Once you had your audiences, how was the show received?
The press loved it and the reviews were terrific. Audience word of mouth did the rest. As the show grew I was able to rent a house so a more regular team could live and work together. The office was the kitchen. Lengths of cable took the landline from the hall, up over the door-frames and into the kitchen. The team went out equipped clutching a fistful of 10p pieces so any critical information of confirmations or crises could be phoned into the kitchen from a public phone box.
At this point I've probably lost the younger readers, who nowadays walk past those iconic red-painted metal and glass structures wondering what those weird monuments from a bygone age are all about. But there were no mobile phones in those days! Can you imagine? You had to stand in the Edinburgh rain outside a phone box for 20 minutes while some lovelorn teenager broke up with his girlfriend. I do wonder now, in 2023 how, we ever did it. But we did and it was all part of our existence at the Fringe.
So the technology has moved on and made some aspects of functioning at the Fringe easier, but wat about the shows?
Basically, the process of creating the shows has stayed the same. Efficiency is the key. We start each day with a 9am team meeting (in the kitchen of course!) reporting back on yesterday's research and firming up that day's plans. The best shows are pencilled into suitable slots to give each day as big a variety as possible. As soon as dates are confirmed they are written up in magic marker! All very Blue Peter but we love that bit!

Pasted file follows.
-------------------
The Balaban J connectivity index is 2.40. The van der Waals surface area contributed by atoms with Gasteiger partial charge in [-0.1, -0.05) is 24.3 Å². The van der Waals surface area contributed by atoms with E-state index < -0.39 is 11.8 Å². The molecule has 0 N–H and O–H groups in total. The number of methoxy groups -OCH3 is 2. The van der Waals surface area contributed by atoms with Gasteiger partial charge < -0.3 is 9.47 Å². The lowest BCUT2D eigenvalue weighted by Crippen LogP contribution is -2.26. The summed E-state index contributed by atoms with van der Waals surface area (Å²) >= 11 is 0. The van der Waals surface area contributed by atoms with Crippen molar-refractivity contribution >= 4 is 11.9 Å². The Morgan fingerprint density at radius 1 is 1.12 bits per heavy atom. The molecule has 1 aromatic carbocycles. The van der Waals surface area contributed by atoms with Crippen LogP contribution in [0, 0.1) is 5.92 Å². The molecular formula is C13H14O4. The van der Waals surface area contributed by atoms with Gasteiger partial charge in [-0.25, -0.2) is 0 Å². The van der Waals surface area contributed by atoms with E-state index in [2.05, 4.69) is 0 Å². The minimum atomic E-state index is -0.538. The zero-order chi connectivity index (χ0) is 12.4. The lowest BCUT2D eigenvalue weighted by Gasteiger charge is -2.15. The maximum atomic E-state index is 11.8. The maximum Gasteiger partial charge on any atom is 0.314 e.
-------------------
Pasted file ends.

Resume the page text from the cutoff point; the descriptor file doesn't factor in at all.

And you invoked the creativity of Blue Peter in your annual Spirit of the Fringe Awards.
Yes. Back then artwork for Fringe programmes and posters came from the winners of competitions in local schools and art colleges. So I used framed prints of that year's artwork for my annual awards. The Fringe Society suddenly stopped those competitions and hired in professionals. Why? And at what cost? Edinburgh artwork was perfect for an Edinburgh Fringe.
Now that you’ve mentioned the Fringe Society, do you have any thoughts on how they have developed their role over the years?
I’d say the Fringe Society has changed dramatically from when I started out. and not for the better many would say. The Fringe Society used to only facilitate and sell tickets. Many are asking why that isn't still the case and why the Fringe Society seems to be going down the path of turning it into the world’s biggest corporate event with performers asking why the thousands of pounds they risk on bringing a show their Fringe is contributing towards that.
Finally, your role has also changed over time. How do you feel about that?
Well, I do miss performing my own live solo shows, but I can do those the rest of the year. Only at this great event in Scotland’s capital can I show off some of the fabulous talent that gathers each day on Pick of the Fringe, and for me that is a much bigger buzz.